Update: 17.09.2014

People before patents

The Swiss pharma company Novartis filed two cases challenging the rejection of their patent application and the Indian Patent Law in May 2006. Novartis was one of the 39 companies that took the South African government to court five years ago, in an effort to overturn the country's medicines act that was designed to bring drug prices down, including AIDS medication.

Novartis denies access to generic medicines to poor countries

India produces affordable medicines that are vital to many people living in developing countries, says the Geneva based humanitarian medical aid organisation Médecins sans frontières (MSF) Switzerland. “Over half the medicines currently used for AIDS treatment in developing countries come from India and such medicines are used to treat over 80% of the 80,000 AIDS patients in MSF projects.”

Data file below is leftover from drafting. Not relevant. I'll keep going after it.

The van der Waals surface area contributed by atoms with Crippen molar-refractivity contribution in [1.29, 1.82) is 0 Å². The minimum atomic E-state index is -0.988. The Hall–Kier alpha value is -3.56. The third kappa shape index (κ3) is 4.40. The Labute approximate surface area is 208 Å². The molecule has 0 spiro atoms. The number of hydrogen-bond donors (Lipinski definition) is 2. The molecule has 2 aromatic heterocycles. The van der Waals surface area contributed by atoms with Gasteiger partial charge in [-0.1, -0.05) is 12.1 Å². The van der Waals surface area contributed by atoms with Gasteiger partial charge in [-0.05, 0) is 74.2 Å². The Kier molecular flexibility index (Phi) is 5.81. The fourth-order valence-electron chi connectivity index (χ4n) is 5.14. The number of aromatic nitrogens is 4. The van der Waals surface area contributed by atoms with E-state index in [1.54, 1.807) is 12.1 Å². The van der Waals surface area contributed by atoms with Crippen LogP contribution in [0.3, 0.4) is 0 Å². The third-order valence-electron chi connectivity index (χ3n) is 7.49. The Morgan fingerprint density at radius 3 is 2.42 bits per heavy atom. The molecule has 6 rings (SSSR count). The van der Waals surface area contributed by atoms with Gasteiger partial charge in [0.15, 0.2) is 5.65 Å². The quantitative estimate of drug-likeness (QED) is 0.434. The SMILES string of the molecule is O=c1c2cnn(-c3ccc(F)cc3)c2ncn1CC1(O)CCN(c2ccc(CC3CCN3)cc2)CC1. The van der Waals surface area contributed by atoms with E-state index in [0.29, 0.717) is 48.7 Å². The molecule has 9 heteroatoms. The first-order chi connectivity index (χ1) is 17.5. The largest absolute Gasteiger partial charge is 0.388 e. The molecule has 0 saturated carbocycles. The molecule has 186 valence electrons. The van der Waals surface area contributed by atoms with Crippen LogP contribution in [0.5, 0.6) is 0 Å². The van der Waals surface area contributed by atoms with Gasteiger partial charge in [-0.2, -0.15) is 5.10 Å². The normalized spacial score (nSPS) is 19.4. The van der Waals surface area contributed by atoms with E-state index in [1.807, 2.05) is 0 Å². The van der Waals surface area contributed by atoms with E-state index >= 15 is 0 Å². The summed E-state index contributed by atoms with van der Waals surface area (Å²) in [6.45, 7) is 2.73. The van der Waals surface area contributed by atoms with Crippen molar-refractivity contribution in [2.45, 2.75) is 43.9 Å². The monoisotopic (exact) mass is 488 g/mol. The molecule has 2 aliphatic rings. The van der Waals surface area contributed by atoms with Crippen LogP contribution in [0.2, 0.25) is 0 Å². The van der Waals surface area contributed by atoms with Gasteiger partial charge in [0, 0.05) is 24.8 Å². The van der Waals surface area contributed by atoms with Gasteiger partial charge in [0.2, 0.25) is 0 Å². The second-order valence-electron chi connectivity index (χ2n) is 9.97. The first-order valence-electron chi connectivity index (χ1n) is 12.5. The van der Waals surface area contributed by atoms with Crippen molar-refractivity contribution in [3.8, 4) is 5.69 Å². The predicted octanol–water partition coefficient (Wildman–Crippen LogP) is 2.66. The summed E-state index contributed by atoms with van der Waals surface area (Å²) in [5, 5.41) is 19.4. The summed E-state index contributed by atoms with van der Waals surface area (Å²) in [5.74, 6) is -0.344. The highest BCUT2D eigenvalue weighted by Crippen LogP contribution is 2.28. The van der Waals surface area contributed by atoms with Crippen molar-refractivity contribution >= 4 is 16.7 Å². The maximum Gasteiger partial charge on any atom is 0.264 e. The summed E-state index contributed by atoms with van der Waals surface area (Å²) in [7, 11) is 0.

If Novartis is successful in its challenge against the Indian government and its patent law, millions of people around the world who depend on medicines produced in India could be affected. Charity organisations and personalities called upon Novartis to withdraw its legal action against the Indian Patent Act.

Urge to protect public health

In India, which has 5.7 million infected people, hundreds of HIV-positive protesters gathered in New Delhi demanding from the government to provide second-line AIDS drugs free to those who have developed resistance to first-line HIV medication. According to the WHO, 30% of the world's population still do not have regular access to essential medicines. 74% of AIDS medicines are still under monopoly (under patents). The director of the Global Fund Richard Feachem informed that "a very rough estimate might suggest that today across the developing world 2 million people are receiving treatment while 7 million people require treatment".

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